Increased bandwidth usage due to digital video brings new challenges to an infrastructure provider. But this isn’t necessarily a bad thing for all those involved as threats can also be turned into opportunities. Some Internet providers (eg. cable companies and satellite companies) are working towards regaining control of their market space by investing in OTT – essentially adding OTT as an extension to their communications portfolio. Triple play[iii] (Internet, telephone, and television) and quadruple play[iv] providers (who include mobile services) are already heading in the right direction. ISPs that are already responsible for transmitting video envision hosting and managing entertainment assets as a strategic expansion of their communications portfolio. This speaks to the convergence of communications, computing and entertainment industries through a conduit that converges onto OTT.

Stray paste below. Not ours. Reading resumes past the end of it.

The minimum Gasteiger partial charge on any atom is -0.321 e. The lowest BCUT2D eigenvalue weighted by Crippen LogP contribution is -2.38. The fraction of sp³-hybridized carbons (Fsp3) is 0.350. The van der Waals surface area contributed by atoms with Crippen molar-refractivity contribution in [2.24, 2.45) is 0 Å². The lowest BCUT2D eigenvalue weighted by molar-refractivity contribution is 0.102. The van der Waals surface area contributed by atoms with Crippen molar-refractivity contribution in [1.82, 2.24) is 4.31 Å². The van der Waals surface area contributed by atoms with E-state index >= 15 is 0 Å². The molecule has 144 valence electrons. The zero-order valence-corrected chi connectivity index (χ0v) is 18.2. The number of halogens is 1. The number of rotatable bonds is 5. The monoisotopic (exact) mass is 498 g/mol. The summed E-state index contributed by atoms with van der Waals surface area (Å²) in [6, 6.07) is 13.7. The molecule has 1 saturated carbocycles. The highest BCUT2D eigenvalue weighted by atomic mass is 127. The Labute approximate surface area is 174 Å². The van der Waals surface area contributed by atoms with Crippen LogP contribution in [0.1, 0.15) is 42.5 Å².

It’s not just ISPs that have seemingly lost control and are being relegated to utility providers. Mobile providers have also been bumped from the pedestal of supremacy. The three applications they owned – voice, contacts, and text messaging (SMS[v]) – have now been over-shadowed by the millions of applications accessible through the Internet. Mobile providers no longer control the handset, applications, or content. And for that reason they are under threat of becoming a utility, an infrastructure of interconnections, where their borders are wireless base stations, not end-users. To regain relevance in their market telcos need to reach consumers once again. From an entertainment perspective, telcos have an opportunity to extend their participation in the content value chain – creating, uploading, managing, delivering and consuming content by investing in OTT services. This investment solidifies their value in the virtual supply chain of digital video.